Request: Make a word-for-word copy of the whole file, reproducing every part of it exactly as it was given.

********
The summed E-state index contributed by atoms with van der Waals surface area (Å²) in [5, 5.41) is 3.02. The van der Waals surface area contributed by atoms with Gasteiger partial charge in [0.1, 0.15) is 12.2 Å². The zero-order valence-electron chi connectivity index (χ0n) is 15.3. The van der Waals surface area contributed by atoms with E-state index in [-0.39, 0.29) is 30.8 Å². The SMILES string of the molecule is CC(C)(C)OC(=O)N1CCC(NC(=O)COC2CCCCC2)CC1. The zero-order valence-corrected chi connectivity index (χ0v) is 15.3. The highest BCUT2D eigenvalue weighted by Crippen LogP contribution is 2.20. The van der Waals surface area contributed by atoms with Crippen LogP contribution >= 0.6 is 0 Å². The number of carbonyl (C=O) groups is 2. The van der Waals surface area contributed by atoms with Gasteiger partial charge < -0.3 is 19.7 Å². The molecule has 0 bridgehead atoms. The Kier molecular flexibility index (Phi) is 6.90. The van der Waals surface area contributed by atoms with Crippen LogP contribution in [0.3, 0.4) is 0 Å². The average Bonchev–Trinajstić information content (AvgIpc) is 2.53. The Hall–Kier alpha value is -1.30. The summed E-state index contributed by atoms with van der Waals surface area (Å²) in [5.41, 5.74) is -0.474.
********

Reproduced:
The summed E-state index contributed by atoms with van der Waals surface area (Å²) in [5, 5.41) is 3.02. The van der Waals surface area contributed by atoms with Gasteiger partial charge in [0.1, 0.15) is 12.2 Å². The zero-order valence-electron chi connectivity index (χ0n) is 15.3. The van der Waals surface area contributed by atoms with E-state index in [-0.39, 0.29) is 30.8 Å². The SMILES string of the molecule is CC(C)(C)OC(=O)N1CCC(NC(=O)COC2CCCCC2)CC1. The zero-order valence-corrected chi connectivity index (χ0v) is 15.3. The highest BCUT2D eigenvalue weighted by Crippen LogP contribution is 2.20. The van der Waals surface area contributed by atoms with Crippen LogP contribution >= 0.6 is 0 Å². The number of carbonyl (C=O) groups is 2. The van der Waals surface area contributed by atoms with Gasteiger partial charge < -0.3 is 19.7 Å². The molecule has 0 bridgehead atoms. The Kier molecular flexibility index (Phi) is 6.90. The van der Waals surface area contributed by atoms with Crippen LogP contribution in [0.3, 0.4) is 0 Å². The average Bonchev–Trinajstić information content (AvgIpc) is 2.53. The Hall–Kier alpha value is -1.30. The summed E-state index contributed by atoms with van der Waals surface area (Å²) in [5.41, 5.74) is -0.474.